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Government faces Tory rebellion over infected blood compensation

Tory MPs could join with Labour later on a vote on compensation for infected blood victims (Victoria Jones/PA)
Tory MPs could join with Labour later on a vote on compensation for infected blood victims (Victoria Jones/PA)

The Government faces a rebellion by Tory MPs over calls for a new body to help infected blood victims, with backbenchers set to join forces with Labour on payouts over the scandal.

Culture Secretary Lucy Frazer indicated on Monday that ministers are unlikely to shift position, insisting that it was “appropriate” to wait until the ongoing inquiry has concluded.

Shadow chancellor Rachel Reeves confirmed Labour will support an amendment to the Victims and Prisoners Bill which would establish a body for a full compensation scheme for thousands of patients infected with HIV and hepatitis C through contaminated blood products in the 1970s and 1980s.

Thirty Tory MPs have also signed the amendment, which will be debated in the Commons on Monday and would require the body, which is expected to be chaired by a High Court judge, to be created within three months of the legislation becoming law.

Senior Conservatives Sir Robert Buckland and David Davis are among those backing the amendment tabled by Dame Diana Johnson, who has campaigned on behalf of victims.

The creation of a compensation body by the end of this year had been recommended by the chairman of the contaminated blood inquiry, Sir Brian Langstaff, a former High Court judge.

“We have made interim compensation awards, there is an inquiry ongoing. That will report next year and that is why we think it is appropriate to wait for the inquiry,” Ms Frazer told BBC Radio 4’s Today programme.

“I can totally understand and this is an absolutely dreadful situation, that is why Government has already identified compensation on an interim basis and that is why we have got an inquiry”

She said it was “appropriate” to “wait for the outcome”.

Cabinet Meeting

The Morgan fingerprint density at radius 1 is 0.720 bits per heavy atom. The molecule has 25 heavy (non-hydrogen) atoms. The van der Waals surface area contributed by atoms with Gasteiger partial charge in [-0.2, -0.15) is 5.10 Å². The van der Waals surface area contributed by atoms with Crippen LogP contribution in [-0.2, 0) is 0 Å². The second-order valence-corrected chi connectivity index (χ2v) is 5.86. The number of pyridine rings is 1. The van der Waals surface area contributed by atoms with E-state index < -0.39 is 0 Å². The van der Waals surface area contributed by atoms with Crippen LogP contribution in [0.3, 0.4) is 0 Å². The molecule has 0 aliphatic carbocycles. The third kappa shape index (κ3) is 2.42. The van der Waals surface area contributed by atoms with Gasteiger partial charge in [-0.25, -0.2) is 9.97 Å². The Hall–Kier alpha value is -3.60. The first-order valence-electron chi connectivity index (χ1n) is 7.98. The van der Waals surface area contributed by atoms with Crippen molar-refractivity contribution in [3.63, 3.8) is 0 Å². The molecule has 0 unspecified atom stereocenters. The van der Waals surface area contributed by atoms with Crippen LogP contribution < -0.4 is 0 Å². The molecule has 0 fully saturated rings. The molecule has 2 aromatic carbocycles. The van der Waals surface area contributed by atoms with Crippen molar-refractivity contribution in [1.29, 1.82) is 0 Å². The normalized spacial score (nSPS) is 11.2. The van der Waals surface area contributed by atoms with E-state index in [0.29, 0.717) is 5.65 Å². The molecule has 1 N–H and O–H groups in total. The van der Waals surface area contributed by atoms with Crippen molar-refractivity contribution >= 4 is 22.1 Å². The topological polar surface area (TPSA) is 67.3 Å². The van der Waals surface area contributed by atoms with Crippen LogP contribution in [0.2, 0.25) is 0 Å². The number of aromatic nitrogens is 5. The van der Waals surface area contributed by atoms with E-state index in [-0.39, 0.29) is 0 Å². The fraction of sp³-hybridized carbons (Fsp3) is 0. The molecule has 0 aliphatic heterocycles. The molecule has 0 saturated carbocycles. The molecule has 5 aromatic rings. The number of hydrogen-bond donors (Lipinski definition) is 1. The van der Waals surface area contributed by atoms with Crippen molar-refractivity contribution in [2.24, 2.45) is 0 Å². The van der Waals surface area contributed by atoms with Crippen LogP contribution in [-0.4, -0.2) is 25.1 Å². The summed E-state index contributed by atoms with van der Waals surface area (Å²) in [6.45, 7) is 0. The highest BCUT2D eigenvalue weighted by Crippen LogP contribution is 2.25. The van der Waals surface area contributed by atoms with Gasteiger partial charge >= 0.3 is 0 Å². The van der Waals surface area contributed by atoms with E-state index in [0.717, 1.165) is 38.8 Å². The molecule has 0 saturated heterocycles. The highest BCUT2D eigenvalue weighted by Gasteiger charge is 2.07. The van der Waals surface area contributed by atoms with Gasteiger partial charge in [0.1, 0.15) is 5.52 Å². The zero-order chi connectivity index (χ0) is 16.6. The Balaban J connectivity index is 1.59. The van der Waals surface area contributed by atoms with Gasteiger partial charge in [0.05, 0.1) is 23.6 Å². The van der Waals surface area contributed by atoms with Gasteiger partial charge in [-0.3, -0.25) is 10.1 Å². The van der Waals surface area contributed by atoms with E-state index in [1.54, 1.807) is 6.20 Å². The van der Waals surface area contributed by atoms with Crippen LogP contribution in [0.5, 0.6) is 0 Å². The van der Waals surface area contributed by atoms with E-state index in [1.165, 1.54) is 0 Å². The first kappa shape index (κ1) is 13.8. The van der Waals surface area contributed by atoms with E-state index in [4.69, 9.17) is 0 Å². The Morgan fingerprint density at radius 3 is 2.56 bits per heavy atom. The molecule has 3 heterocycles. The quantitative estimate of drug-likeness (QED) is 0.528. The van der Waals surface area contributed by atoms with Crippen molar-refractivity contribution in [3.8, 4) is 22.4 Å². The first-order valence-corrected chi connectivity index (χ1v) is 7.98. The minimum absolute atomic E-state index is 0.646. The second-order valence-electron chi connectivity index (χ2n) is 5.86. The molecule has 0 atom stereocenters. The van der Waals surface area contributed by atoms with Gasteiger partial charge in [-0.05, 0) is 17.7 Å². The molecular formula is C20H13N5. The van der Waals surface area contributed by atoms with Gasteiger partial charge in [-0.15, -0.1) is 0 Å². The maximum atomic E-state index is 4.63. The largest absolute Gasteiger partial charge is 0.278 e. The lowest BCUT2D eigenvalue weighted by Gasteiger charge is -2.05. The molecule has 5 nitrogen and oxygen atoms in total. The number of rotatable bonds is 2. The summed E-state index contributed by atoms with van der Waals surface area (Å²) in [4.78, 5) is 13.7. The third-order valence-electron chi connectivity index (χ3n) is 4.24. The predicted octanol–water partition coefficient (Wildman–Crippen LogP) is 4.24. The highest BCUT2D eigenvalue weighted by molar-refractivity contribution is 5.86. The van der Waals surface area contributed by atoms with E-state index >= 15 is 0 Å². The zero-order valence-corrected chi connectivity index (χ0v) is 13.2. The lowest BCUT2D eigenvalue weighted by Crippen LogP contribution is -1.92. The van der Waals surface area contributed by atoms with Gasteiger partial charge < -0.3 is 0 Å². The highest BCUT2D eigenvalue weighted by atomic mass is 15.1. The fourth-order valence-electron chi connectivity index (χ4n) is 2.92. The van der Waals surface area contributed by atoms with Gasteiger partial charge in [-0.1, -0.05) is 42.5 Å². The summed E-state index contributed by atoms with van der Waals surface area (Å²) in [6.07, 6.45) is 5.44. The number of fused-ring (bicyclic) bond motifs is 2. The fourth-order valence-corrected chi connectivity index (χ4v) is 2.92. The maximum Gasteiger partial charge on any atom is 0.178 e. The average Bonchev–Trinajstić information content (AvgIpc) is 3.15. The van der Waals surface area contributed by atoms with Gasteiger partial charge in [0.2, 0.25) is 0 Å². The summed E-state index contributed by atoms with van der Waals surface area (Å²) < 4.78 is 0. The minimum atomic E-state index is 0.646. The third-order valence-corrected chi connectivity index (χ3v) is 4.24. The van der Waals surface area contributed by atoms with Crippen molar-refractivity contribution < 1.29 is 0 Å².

Lucy Frazer, Secretary of State for Culture, Media, and Sport, indicated that the Government position will not change (Victoria Jones/PA)

“I think it is always appropriate when you put in place mechanisms for review that you await the outcome of those reviews before you make any final decisions,” she said.

An independent inquiry into the scandal was due to publish its final report this autumn but the document will now be published in March 2024 due to the “sheer volume and scale of the material”.

Under an initial scheme, only victims themselves or bereaved partners can receive an interim payment of around £100,000.

In a letter to Chancellor Jeremy Hunt informing him of Labour’s support for the amendment, Ms Reeves described the infected blood scandal as “one of the most appalling tragedies in our country’s recent history”.

She wrote: “This week we have the opportunity to work together to begin to bring justice for the victims.

“Blood infected with Hepatitis C and HIV has stolen life, denied opportunities and harmed livelihoods.”

Labour’s shadow minister for victims and sentencing Kevin Brennan has also tabled an amendment which would require the Government to respond to the final report of the independent Infected Blood Inquiry within 25 days.

“This is not a party political issue,” Ms Reeves said. “All of us have a responsibility to act now to address this historic wrong.

Commons Speaker Sir Lindsay Hoyle will decide which amendments MPs will vote on later.

Downing Street said ministers were “prepared to respond as quickly as possible once the final report is published”.